Tattoo Study: The Case Of Jeanne and The Dark Art Lady

Tattoo Art

The Story of Jeanne, The Dark Art Lady and Their Tattoo Art Project.

I found her on Instagram. I couldn’t take my eyes off the images long before I understood what I was looking at. Something looked stiff but the skin looked so ALIVE… Like a dark sorceress, she “conjured” a en entire human body she could tattoo to her like. She named her Jeanne.
Jeanne doesn’t move or flinch in pain, she stays still in complicated positions for hours and she’s so quiet… always listening.

coffin sketch2

Swedish Artist Malin, aka tells the real story about her and Jeanne:

“I have a Master’s in Fine Arts and have always loved the thought of using our human skin for art, to me that’s the ultimate canvas. However the thought of me being a tattoo artist didn’t occur till about three years ago.
It was literally a matter of stepping into a new world. The tattoo society is a harsh world for anyone who wishes to enter which I soon discovered when trying to buy a machine and a power supply… I found an online forum though, which has been and still is of great help and support for me. A very friendly forum.

tattoo study

Instead of just practicing random motifs on fake skin I decided to work on an art project – I had a lot of drawings I wanted to make something of, and thought it would be fun to tattoo them on (fake) skin and then show them in an exhibition – I was hoping that also would be a way to get future tattoo customers. For different reasons finding an apprenticeship wasn’t an option for me.

coffin tattoo


While practicing I felt it would be more fun to show my practice work on a three dimensional shape as well, not only hang them on walls, so I purchased a mannequin, and sowed a “costume” for her and tattoo on her, just like on an actual person. Great fun!!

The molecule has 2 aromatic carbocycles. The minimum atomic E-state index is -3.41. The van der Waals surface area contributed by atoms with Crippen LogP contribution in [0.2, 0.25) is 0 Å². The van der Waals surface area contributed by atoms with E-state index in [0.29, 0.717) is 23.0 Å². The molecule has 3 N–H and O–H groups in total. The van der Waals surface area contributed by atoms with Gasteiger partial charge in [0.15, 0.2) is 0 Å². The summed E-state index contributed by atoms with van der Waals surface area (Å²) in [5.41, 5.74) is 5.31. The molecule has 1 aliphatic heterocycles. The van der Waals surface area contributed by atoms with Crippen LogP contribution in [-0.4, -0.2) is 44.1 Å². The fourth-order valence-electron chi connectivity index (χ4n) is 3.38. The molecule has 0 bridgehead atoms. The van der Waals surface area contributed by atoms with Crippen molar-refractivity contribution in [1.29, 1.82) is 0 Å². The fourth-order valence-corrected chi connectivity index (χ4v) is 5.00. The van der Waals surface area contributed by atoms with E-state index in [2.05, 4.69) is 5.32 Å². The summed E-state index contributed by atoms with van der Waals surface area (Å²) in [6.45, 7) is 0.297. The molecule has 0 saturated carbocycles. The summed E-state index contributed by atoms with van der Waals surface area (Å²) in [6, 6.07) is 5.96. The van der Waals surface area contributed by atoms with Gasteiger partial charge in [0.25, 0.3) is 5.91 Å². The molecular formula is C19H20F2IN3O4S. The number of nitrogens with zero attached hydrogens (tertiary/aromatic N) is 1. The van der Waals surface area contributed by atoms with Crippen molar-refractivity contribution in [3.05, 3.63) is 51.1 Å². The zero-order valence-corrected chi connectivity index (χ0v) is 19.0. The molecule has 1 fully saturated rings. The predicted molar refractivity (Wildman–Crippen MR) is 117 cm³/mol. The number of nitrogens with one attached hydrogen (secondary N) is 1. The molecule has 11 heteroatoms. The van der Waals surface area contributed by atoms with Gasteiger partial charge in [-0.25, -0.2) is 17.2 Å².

My plan first was to make this “costume” in pig skin and then let it dry on her after having been tattooed it (looks GREAT), but there were too many problems with sowing and tattooing them at the same time as they mustn’t dry out too fast. And then there was the smell. I have my work studio at home, and my son and man were complaining 🙂 The cheaper fake skins weren’t an option, mainly because they dry out and get too fragile after a while.


Luckily I had heard of Reelskin that was new at the time, so I ordered some and that was a hit! As it happened I had so much contact with Paul from Reelskin so I got to know him and I ended up being a distributor of Reelskin in Sweden 🙂


The Reelskin is completely different from other fake skins, they are made of silicone and feels much more like tattooing on human skin. You can wipe them with no problems, and they are thick enough for being used on both sides – 3mm. They cost more than other fake skins though, and my advice is to start with cheap fake skin, fruit and pig skin. When you’ve practiced for some time you can order Reelskin and you can really use it to the fullest.

Learning to tattoo is like learning to drive – different surfaces are different to tattoo, and same goes for human skin. You need to adapt your technique differently depending on the skin. A good thing to know about Reelskin is, when shading, use the glossy side.

Working on Jeanne is pretty much like working on a real person – the only difference is she can’t move when lying on my table. I have a work station, a very strong lamp, I use gloves. I only plan for one tattoo at a time, I want to tattoo as much of her as possible. Now when still working on her I don’t bother to match the different tattoos together, but I want “connect” them in a nice way when I have finished all the motifs on her.